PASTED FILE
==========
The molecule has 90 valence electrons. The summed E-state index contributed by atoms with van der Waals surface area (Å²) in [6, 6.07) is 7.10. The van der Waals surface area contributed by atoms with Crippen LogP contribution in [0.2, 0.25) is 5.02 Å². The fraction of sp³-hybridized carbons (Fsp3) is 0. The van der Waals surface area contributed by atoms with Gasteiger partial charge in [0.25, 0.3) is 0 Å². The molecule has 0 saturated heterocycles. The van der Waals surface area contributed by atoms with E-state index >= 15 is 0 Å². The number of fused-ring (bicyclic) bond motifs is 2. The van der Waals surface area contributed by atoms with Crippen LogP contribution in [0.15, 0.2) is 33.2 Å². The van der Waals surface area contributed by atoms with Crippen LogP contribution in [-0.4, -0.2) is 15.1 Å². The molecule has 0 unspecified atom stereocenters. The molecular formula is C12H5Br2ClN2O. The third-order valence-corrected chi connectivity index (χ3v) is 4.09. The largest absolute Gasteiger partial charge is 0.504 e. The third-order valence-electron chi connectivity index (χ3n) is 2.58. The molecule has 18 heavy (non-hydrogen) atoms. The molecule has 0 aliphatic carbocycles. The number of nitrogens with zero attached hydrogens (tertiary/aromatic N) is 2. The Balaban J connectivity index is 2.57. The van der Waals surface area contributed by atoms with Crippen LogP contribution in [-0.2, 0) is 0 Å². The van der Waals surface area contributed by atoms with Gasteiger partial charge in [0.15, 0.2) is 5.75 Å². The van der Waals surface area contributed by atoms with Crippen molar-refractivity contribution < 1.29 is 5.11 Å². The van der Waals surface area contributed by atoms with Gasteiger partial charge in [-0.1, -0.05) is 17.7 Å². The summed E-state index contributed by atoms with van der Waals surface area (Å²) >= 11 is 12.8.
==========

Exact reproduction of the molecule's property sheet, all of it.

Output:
The molecule has 90 valence electrons. The summed E-state index contributed by atoms with van der Waals surface area (Å²) in [6, 6.07) is 7.10. The van der Waals surface area contributed by atoms with Crippen LogP contribution in [0.2, 0.25) is 5.02 Å². The fraction of sp³-hybridized carbons (Fsp3) is 0. The van der Waals surface area contributed by atoms with Gasteiger partial charge in [0.25, 0.3) is 0 Å². The molecule has 0 saturated heterocycles. The van der Waals surface area contributed by atoms with E-state index >= 15 is 0 Å². The number of fused-ring (bicyclic) bond motifs is 2. The van der Waals surface area contributed by atoms with Crippen LogP contribution in [0.15, 0.2) is 33.2 Å². The van der Waals surface area contributed by atoms with Crippen LogP contribution in [-0.4, -0.2) is 15.1 Å². The molecule has 0 unspecified atom stereocenters. The molecular formula is C12H5Br2ClN2O. The third-order valence-corrected chi connectivity index (χ3v) is 4.09. The largest absolute Gasteiger partial charge is 0.504 e. The third-order valence-electron chi connectivity index (χ3n) is 2.58. The molecule has 18 heavy (non-hydrogen) atoms. The molecule has 0 aliphatic carbocycles. The number of nitrogens with zero attached hydrogens (tertiary/aromatic N) is 2. The Balaban J connectivity index is 2.57. The van der Waals surface area contributed by atoms with Crippen LogP contribution in [-0.2, 0) is 0 Å². The van der Waals surface area contributed by atoms with Gasteiger partial charge in [0.15, 0.2) is 5.75 Å². The van der Waals surface area contributed by atoms with Crippen molar-refractivity contribution < 1.29 is 5.11 Å². The van der Waals surface area contributed by atoms with Gasteiger partial charge in [-0.1, -0.05) is 17.7 Å². The summed E-state index contributed by atoms with van der Waals surface area (Å²) >= 11 is 12.8.